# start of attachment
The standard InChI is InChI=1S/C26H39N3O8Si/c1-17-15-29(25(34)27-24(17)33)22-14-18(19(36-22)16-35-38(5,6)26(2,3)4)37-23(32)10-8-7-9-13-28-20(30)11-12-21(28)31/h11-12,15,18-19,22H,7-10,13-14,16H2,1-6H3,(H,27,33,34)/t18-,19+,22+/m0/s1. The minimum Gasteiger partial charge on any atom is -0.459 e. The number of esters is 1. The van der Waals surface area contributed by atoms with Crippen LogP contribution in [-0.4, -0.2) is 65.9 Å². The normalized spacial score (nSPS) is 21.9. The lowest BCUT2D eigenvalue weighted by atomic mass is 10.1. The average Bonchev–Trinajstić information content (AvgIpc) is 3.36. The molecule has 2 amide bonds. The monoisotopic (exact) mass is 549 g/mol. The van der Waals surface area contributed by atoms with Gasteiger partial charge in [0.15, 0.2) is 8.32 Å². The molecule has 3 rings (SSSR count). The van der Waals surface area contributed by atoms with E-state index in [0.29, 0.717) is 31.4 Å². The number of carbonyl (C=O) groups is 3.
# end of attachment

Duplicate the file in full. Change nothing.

The standard InChI is InChI=1S/C26H39N3O8Si/c1-17-15-29(25(34)27-24(17)33)22-14-18(19(36-22)16-35-38(5,6)26(2,3)4)37-23(32)10-8-7-9-13-28-20(30)11-12-21(28)31/h11-12,15,18-19,22H,7-10,13-14,16H2,1-6H3,(H,27,33,34)/t18-,19+,22+/m0/s1. The minimum Gasteiger partial charge on any atom is -0.459 e. The number of esters is 1. The van der Waals surface area contributed by atoms with Crippen LogP contribution in [-0.4, -0.2) is 65.9 Å². The normalized spacial score (nSPS) is 21.9. The lowest BCUT2D eigenvalue weighted by atomic mass is 10.1. The average Bonchev–Trinajstić information content (AvgIpc) is 3.36. The molecule has 2 amide bonds. The monoisotopic (exact) mass is 549 g/mol. The van der Waals surface area contributed by atoms with Gasteiger partial charge in [0.15, 0.2) is 8.32 Å². The molecule has 3 rings (SSSR count). The van der Waals surface area contributed by atoms with E-state index in [0.29, 0.717) is 31.4 Å². The number of carbonyl (C=O) groups is 3.